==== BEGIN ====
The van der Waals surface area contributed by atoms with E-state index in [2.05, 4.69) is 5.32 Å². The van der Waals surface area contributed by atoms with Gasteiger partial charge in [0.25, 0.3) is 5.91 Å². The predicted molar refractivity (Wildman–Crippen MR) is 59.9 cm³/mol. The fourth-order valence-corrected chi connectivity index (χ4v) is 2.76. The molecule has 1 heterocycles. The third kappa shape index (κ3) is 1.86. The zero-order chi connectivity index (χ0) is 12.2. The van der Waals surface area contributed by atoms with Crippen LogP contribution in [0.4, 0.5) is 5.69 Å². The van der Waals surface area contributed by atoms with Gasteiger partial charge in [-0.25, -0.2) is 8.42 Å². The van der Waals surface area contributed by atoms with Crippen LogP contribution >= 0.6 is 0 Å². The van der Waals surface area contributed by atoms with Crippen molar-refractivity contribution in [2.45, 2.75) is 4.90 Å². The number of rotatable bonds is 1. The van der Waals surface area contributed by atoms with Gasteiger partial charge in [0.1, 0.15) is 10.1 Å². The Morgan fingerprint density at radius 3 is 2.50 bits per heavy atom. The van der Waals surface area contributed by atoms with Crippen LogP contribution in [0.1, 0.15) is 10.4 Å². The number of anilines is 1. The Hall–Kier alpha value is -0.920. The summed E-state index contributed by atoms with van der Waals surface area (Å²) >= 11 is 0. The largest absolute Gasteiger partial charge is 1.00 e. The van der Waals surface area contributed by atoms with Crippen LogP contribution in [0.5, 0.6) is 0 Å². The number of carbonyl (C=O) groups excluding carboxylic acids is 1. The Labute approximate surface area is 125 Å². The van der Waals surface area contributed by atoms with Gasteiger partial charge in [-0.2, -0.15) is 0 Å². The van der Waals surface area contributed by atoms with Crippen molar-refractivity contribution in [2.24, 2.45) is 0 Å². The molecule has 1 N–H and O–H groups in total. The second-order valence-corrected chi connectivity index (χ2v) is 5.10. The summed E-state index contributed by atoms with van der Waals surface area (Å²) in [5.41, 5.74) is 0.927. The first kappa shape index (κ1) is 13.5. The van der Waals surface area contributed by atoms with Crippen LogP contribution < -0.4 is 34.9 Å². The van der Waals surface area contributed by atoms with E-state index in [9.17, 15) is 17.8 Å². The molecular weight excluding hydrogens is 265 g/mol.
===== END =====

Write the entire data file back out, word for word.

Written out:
The van der Waals surface area contributed by atoms with E-state index in [2.05, 4.69) is 5.32 Å². The van der Waals surface area contributed by atoms with Gasteiger partial charge in [0.25, 0.3) is 5.91 Å². The predicted molar refractivity (Wildman–Crippen MR) is 59.9 cm³/mol. The fourth-order valence-corrected chi connectivity index (χ4v) is 2.76. The molecule has 1 heterocycles. The third kappa shape index (κ3) is 1.86. The zero-order chi connectivity index (χ0) is 12.2. The van der Waals surface area contributed by atoms with Crippen LogP contribution in [0.4, 0.5) is 5.69 Å². The van der Waals surface area contributed by atoms with Gasteiger partial charge in [-0.25, -0.2) is 8.42 Å². The van der Waals surface area contributed by atoms with Crippen LogP contribution >= 0.6 is 0 Å². The van der Waals surface area contributed by atoms with Crippen molar-refractivity contribution in [2.45, 2.75) is 4.90 Å². The number of rotatable bonds is 1. The van der Waals surface area contributed by atoms with Gasteiger partial charge in [0.1, 0.15) is 10.1 Å². The Morgan fingerprint density at radius 3 is 2.50 bits per heavy atom. The van der Waals surface area contributed by atoms with Crippen LogP contribution in [0.1, 0.15) is 10.4 Å². The number of anilines is 1. The Hall–Kier alpha value is -0.920. The summed E-state index contributed by atoms with van der Waals surface area (Å²) >= 11 is 0. The largest absolute Gasteiger partial charge is 1.00 e. The van der Waals surface area contributed by atoms with Crippen LogP contribution in [0.5, 0.6) is 0 Å². The number of carbonyl (C=O) groups excluding carboxylic acids is 1. The Labute approximate surface area is 125 Å². The van der Waals surface area contributed by atoms with Gasteiger partial charge in [-0.2, -0.15) is 0 Å². The van der Waals surface area contributed by atoms with Crippen molar-refractivity contribution in [2.24, 2.45) is 0 Å². The molecule has 1 N–H and O–H groups in total. The second-order valence-corrected chi connectivity index (χ2v) is 5.10. The summed E-state index contributed by atoms with van der Waals surface area (Å²) in [5.41, 5.74) is 0.927. The first kappa shape index (κ1) is 13.5. The van der Waals surface area contributed by atoms with Crippen LogP contribution < -0.4 is 34.9 Å². The van der Waals surface area contributed by atoms with E-state index in [9.17, 15) is 17.8 Å². The molecular weight excluding hydrogens is 265 g/mol.